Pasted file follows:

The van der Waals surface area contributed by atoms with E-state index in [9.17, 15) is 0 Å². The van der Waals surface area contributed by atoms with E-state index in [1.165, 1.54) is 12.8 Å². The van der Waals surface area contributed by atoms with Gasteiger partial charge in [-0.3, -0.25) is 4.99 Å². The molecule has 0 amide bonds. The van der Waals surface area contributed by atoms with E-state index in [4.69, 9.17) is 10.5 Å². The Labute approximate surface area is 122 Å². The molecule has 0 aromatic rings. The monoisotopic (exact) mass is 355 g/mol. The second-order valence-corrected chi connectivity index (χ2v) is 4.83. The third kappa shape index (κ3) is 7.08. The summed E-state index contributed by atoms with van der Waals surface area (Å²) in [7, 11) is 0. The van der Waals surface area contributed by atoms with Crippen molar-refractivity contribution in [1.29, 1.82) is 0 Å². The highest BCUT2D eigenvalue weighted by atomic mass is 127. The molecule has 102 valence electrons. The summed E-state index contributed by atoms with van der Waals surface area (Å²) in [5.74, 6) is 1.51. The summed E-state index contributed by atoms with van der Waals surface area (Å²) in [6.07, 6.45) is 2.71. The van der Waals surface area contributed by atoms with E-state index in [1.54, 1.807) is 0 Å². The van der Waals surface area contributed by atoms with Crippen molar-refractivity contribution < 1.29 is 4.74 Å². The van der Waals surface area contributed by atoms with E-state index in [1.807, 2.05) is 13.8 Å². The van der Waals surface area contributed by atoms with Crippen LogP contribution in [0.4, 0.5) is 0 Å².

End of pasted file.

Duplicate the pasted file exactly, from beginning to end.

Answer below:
The van der Waals surface area contributed by atoms with E-state index in [9.17, 15) is 0 Å². The van der Waals surface area contributed by atoms with E-state index in [1.165, 1.54) is 12.8 Å². The van der Waals surface area contributed by atoms with Gasteiger partial charge in [-0.3, -0.25) is 4.99 Å². The molecule has 0 amide bonds. The van der Waals surface area contributed by atoms with E-state index in [4.69, 9.17) is 10.5 Å². The Labute approximate surface area is 122 Å². The molecule has 0 aromatic rings. The monoisotopic (exact) mass is 355 g/mol. The second-order valence-corrected chi connectivity index (χ2v) is 4.83. The third kappa shape index (κ3) is 7.08. The summed E-state index contributed by atoms with van der Waals surface area (Å²) in [7, 11) is 0. The van der Waals surface area contributed by atoms with Crippen molar-refractivity contribution in [1.29, 1.82) is 0 Å². The highest BCUT2D eigenvalue weighted by atomic mass is 127. The molecule has 102 valence electrons. The summed E-state index contributed by atoms with van der Waals surface area (Å²) in [5.74, 6) is 1.51. The summed E-state index contributed by atoms with van der Waals surface area (Å²) in [6.07, 6.45) is 2.71. The van der Waals surface area contributed by atoms with E-state index in [1.54, 1.807) is 0 Å². The van der Waals surface area contributed by atoms with Crippen molar-refractivity contribution < 1.29 is 4.74 Å². The van der Waals surface area contributed by atoms with E-state index in [1.807, 2.05) is 13.8 Å². The van der Waals surface area contributed by atoms with Crippen LogP contribution in [0.4, 0.5) is 0 Å².